Kendall Jenner with blue eyes.


To mourn the loss of  a loved one after they’ve passed away or separated themselves from your life is one thing, but to feel the absence of someone still strongly in your presence is both an almost unimaginable and harrowing sorrow to endure. And in director Steph Green’s feature debut Run & Jump, she explores the aftermath of a family whose young father returns home, as if a stranger, after recovering from a stroke.

Set amongst the juxtaposition of pastel colored homes and grey skies of Ireland, Run & Jump follows a beautifully optimistic and lively matriarch of her family, Vanecia who is not only forced to deal with the sudden change in her family while her husband Conor attempts to readjust to their lives, but the external force of American neuropsychologist Ted Fielding, who has come to stay with them in order to observe Conor for a case study. Featuring a fantastic performance from Will Forte (Fielding) in his first dramatic role, he stars along the wonderful Maxine Peake to deliver a film that’s both genuine and tender.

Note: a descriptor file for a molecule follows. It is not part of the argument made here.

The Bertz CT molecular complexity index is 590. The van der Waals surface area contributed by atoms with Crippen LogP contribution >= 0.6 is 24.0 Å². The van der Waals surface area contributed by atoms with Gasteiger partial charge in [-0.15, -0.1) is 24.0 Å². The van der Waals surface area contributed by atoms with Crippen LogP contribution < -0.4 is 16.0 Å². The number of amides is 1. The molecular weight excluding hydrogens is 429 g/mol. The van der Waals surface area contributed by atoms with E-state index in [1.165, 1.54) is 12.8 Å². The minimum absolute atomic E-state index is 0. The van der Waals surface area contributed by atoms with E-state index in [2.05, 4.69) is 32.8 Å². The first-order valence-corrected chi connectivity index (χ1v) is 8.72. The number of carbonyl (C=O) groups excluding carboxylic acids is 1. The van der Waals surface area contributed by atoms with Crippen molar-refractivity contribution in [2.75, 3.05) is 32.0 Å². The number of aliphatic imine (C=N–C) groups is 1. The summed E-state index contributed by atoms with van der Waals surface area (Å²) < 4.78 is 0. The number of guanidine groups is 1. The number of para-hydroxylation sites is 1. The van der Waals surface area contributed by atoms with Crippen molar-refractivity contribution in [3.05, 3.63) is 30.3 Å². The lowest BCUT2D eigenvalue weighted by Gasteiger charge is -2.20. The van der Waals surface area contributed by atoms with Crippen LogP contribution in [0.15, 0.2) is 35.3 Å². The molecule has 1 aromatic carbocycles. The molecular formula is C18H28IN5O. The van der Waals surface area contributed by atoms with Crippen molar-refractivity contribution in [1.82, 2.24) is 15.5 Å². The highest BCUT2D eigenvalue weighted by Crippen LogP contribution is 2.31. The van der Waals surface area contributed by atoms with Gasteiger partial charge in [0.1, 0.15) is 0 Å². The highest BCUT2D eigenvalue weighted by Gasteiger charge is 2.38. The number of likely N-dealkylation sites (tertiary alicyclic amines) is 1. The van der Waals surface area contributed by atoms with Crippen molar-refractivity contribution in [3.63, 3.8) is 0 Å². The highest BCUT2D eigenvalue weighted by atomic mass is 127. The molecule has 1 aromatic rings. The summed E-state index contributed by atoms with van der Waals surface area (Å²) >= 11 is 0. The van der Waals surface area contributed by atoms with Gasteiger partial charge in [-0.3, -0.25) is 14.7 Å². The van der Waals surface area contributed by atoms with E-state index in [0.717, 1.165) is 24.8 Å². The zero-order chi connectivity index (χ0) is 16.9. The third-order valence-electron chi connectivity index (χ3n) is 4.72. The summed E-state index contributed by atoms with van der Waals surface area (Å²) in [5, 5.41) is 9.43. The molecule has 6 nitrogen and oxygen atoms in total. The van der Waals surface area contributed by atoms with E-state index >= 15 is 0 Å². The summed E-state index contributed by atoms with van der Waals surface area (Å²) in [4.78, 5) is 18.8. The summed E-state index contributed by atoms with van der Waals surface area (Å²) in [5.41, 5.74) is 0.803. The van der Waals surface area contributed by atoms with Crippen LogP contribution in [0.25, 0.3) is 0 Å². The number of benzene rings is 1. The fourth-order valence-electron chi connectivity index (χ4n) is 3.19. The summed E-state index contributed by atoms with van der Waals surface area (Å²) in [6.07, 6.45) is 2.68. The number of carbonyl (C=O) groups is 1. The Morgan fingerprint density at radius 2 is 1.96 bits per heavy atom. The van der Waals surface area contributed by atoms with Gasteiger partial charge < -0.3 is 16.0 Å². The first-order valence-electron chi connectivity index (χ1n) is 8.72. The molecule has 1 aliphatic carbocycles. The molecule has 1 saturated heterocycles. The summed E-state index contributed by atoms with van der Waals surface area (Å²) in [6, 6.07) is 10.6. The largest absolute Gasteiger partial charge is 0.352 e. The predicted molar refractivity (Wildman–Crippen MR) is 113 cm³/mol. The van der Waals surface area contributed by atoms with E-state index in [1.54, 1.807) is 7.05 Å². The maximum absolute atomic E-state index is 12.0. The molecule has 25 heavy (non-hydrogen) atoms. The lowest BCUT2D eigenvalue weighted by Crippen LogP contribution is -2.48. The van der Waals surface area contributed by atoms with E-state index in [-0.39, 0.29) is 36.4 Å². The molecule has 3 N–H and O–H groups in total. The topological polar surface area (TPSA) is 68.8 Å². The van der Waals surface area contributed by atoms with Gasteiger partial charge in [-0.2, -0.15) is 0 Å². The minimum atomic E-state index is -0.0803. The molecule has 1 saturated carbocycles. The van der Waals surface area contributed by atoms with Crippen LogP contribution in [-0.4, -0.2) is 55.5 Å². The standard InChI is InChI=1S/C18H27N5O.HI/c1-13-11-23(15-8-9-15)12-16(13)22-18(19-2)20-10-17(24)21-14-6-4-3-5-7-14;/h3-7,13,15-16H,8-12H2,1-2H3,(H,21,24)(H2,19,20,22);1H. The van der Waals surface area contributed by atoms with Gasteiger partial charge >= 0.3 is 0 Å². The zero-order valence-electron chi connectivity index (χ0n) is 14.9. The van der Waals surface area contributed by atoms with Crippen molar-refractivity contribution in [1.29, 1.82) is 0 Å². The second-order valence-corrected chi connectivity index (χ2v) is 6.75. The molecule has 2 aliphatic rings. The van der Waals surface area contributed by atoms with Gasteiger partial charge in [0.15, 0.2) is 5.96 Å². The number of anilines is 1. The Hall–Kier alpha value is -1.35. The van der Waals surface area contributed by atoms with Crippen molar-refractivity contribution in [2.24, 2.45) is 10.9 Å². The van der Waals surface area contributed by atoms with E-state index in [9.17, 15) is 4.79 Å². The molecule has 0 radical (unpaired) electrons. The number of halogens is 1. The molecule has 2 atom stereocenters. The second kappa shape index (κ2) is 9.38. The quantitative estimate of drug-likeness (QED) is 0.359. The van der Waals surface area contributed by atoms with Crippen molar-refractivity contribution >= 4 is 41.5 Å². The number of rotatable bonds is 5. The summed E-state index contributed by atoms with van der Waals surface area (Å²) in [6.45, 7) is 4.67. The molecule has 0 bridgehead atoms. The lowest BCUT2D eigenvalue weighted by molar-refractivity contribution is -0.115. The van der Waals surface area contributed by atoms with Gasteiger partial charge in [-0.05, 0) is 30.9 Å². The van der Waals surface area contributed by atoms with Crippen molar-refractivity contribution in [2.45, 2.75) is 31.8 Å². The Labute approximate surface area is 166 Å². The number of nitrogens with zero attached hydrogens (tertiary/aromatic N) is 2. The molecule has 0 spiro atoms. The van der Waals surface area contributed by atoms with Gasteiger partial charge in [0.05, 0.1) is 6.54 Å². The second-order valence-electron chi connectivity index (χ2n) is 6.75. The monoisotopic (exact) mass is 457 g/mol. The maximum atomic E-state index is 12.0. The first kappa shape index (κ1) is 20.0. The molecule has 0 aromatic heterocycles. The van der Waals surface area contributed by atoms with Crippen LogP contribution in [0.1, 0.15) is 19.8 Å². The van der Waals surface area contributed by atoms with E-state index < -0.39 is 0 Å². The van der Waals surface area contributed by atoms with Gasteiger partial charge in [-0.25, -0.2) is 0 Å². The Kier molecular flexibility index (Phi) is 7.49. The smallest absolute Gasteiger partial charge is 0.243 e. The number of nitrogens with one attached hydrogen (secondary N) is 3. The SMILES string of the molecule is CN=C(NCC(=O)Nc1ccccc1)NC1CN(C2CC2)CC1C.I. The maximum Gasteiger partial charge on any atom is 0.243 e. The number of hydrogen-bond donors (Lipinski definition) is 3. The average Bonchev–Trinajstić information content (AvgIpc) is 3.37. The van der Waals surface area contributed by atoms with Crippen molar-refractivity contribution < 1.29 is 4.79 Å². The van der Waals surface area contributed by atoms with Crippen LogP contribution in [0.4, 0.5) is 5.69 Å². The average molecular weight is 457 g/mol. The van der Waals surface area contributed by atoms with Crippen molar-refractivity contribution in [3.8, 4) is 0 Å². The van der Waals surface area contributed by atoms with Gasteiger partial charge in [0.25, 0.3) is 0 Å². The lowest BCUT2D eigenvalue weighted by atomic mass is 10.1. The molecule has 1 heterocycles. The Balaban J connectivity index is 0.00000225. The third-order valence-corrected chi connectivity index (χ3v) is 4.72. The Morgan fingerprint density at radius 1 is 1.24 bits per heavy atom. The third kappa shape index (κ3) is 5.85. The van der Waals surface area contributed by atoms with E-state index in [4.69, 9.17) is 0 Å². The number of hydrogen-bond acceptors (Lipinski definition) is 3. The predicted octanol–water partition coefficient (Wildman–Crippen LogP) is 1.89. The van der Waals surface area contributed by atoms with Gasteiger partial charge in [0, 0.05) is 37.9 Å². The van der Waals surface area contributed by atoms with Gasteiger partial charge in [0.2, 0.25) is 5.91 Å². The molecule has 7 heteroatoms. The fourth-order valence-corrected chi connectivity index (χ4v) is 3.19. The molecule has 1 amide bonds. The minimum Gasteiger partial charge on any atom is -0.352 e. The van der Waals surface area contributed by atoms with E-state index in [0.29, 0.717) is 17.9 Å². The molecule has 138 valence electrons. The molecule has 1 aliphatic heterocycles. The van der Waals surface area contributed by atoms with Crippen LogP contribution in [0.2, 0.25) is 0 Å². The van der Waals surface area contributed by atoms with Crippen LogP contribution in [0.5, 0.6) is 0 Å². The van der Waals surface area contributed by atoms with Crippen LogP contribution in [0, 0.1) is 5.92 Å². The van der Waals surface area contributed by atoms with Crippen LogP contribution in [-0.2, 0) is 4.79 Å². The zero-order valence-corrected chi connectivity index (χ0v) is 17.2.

As the follow-up to Green’s 2010 Oscar-nominated short film New Boy, Green co-wrote the script with Ailbhe Keogan, and it was developed further at Sundance Institute’s Screenwriters Lab and the Berlinale Script Station. As in intimate family drama, Green takes on the weightiest of subjects and delivers them with a unique sense of lightness— filled with melancholy and strong emotion, but never diverting from its hopeful spirit. She gives us a refreshing look at the love we possess and that which possesses us, and the sacrifices we make to keep our world intact—offering part familial drama, part case study, part women’s tale, and part unconventional love story that slowly winds us into its emotional hold until the final release.